In one of our recent classes, the teacher talked for a while about Sudden Infant Death Syndrome (SIDS.) I had heard it in passing before, but I didn’t know much about it. The SIDS website defines it this way:
SIDS is the sudden death of an infant under one year of age which remains unexplained after a thorough case investigation, including performance of a complete autopsy, examination of the death scene, and review of the clinical history.
I was surprised to find out that this is basically a catch-all answer for “we have no idea why your baby died.” Wow! In the year 2013, babies are still dying and science can’t figure out why. That’s incredible! All they can do is offer tips for things that seem to correlate with lower numbers of these deaths. A lot of these tips were discovered by studying cultures with higher than normal SIDS rates and understanding what’s different about their culture. Here are some things that lower the risk:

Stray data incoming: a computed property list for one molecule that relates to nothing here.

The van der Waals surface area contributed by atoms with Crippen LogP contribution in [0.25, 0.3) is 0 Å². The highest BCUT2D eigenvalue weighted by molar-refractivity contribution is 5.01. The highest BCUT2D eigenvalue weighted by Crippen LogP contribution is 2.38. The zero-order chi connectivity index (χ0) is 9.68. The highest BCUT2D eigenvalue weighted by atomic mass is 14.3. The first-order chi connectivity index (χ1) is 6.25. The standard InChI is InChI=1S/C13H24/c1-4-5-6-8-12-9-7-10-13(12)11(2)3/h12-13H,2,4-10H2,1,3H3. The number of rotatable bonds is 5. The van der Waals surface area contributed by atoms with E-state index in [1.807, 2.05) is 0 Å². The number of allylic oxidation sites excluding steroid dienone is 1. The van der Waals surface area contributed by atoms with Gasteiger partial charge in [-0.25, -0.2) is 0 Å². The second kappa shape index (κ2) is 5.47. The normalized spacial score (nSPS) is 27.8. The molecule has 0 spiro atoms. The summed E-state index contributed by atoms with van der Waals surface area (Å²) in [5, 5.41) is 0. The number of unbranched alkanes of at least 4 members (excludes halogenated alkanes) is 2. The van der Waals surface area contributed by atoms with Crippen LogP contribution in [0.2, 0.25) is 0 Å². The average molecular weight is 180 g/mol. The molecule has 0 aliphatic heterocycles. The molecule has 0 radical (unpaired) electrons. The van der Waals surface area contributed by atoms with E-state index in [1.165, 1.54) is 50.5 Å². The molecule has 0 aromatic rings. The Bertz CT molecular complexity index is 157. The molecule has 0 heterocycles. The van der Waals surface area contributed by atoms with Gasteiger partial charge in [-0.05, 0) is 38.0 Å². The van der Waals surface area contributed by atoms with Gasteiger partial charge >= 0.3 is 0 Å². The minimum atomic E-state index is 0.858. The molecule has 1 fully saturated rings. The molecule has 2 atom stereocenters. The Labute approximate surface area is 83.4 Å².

- SIDS occurs less when parents have babies after their teenage years and when they wait at least 1 year between the birth of a child and the next pregnancy.
- Infants should always sleep on their backs.
- They should sleep on a firm mattress in a crib with nothing but the baby (no pillows, no covers, no bumpers, no toys, etc.)
- Avoid exposure to tobacco smoke.
- Breast-fed babies have a lower risk of SIDS than formula-fed babies.
- Offer a pacifier to the baby.
It’s nice to know that there are things we can do to help lower the risk, and hopefully some day they’ll understand what causes this. It turns out that there is an adult version of this too, though it appears to be much less likely.